TWIN FALLS — Some of the Magic Valley’s youngest students donned hard hats and hoisted golden shovels to help break ground on Twin Falls’ first new elementary school in 20 years Tuesday.
More than 100 community members, district administrators, students, teachers, elected leaders and parents turned out to cheer the students on at the future site of the approximately $15 million Rock Creek Elementary.
Superintendent Wiley Dobbs thanked residents for passing the $73.8 million bond in March 2014 that will pay for the school construction, which he predicted could spark additional economic growth.
“Businesses looking to locate in communities around the country want to know if the community in which they are looking to locate takes care of its children,” Dobbs said. “When they look at Twin Falls, the answer is a resounding ‘yes.’”
The new Rock Creek elementary is expected to open in August 2016, and is built to accommodate 650 students in grades K-5.
District officials brought the bond as part of a strategy to decrease class sizes and combat growth within the community. Between the 2011-12 and 2013-14 school years, Twin Falls overall enrollment increased by more than 9.9 percent, or 774 students, according to the state’s official fall enrollment tallies.
Over that same time period, overall statewide enrollment grew by less than 2.6 percent.
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The new school celebrated Tuesday represents only a portion of construction and expansion projects brewing in the growing Magic Valley district.
Thanks to the bond’s passage, crews will break ground this summer on a second new elementary school, Pillar Falls. That school will feature a similar floor plan and also open for the start of the 2016-17 school year.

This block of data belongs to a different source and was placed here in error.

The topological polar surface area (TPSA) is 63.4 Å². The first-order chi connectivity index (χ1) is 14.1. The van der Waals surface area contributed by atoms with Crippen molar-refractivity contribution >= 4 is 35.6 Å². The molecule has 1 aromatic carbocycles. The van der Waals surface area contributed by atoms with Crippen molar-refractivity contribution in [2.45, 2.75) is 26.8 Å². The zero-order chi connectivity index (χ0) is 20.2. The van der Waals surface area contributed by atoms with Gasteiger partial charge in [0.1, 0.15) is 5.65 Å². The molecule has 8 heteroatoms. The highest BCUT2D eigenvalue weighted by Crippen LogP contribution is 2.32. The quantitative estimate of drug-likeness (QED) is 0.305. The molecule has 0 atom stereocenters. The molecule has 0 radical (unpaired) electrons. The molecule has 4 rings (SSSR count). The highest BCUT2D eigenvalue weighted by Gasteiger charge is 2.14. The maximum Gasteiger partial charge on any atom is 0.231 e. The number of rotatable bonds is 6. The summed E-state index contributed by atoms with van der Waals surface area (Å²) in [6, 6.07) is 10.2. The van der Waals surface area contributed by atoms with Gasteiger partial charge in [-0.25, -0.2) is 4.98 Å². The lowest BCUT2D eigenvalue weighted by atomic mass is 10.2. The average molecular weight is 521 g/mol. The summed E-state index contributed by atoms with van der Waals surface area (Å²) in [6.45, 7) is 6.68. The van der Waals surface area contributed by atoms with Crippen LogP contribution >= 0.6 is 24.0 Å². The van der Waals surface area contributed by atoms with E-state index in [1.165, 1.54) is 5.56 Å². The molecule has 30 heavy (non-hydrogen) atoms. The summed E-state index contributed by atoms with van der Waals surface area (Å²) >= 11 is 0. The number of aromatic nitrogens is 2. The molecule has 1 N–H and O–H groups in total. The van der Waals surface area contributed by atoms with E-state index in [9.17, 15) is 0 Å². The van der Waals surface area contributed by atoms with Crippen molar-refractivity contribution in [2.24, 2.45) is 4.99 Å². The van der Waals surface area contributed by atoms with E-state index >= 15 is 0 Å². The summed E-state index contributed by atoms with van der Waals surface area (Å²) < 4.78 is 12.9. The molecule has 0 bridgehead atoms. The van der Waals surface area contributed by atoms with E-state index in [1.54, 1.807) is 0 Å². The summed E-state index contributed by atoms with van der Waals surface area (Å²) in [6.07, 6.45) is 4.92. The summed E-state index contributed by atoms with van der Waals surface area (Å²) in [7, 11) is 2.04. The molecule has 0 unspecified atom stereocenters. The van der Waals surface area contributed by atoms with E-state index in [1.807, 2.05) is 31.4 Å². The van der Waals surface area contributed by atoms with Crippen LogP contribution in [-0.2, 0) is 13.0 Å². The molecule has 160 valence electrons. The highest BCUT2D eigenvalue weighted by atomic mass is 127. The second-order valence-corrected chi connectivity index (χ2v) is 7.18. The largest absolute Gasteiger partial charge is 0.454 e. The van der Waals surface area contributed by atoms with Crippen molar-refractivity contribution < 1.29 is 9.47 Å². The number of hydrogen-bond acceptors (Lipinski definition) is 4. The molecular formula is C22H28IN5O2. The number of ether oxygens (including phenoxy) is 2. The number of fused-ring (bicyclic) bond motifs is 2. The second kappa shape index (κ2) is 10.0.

On top of that, crews are set to build a new middle school, South Hill, and undertake renovations at Twin Falls and Canyon Ridge high schools, which will remain open during improvements.
“It’s significant because what I’ve seen in Twin Falls over the last decade is economic growth, and acceptance of that economic growth and the people that come with it,” said Dobbs, who attended school in the district and has served as superintendent for 12 years.
Election results show that Twin Falls bond passed the supermajority threshold by fewer than 70 votes, with 67.7 percent of voters supporting it in 2014.
Other districts, such as Eastern Idaho’s Bonneville Joint School District, haven’t been as fortunate. For the third straight time, Bonneville’s bond issue aimed at managing student growth fell just short of the supermajority threshold earlier this month – though a recount may be in the works.
Rep. Stephen Hartgen, R-Twin Falls, attended Tuesday’s Rock Creek groundbreaking ceremony, and said he does not support any legislative action to lower the two-thirds supermajority requirement.
“It should not be easy to incur debt,” Hartgen said. “This was a very democratic process.”
Back at the Twin Falls construction site, students were surrounded by bulldozers and construction equipment being staged along a dusty and quiet road where the new schools walls will soon rise. Smiles and muffled giggles broke out as a few students struggled to pierce the earth with their ceremonial shovels. One little girl’s hard hat even slid over her eyes and plopped to the ground as she strained to move dirt.
Moments later, district administrators struggled just as mightily, prompting a few wise cracks.
“We can see which ones of them come from a background of agriculture and which ones come from town,” someone quipped.
In the end, students left with smiles on their faces and free souvenir hard hats to commemorate their role in kick-starting construction of Rock Creek Elementary.
Over the coming months, district officials will put together a process to determine boundaries for the new schools and determine how families in existing elementary buildings will be affected. Information about boundaries is expected to be available by December.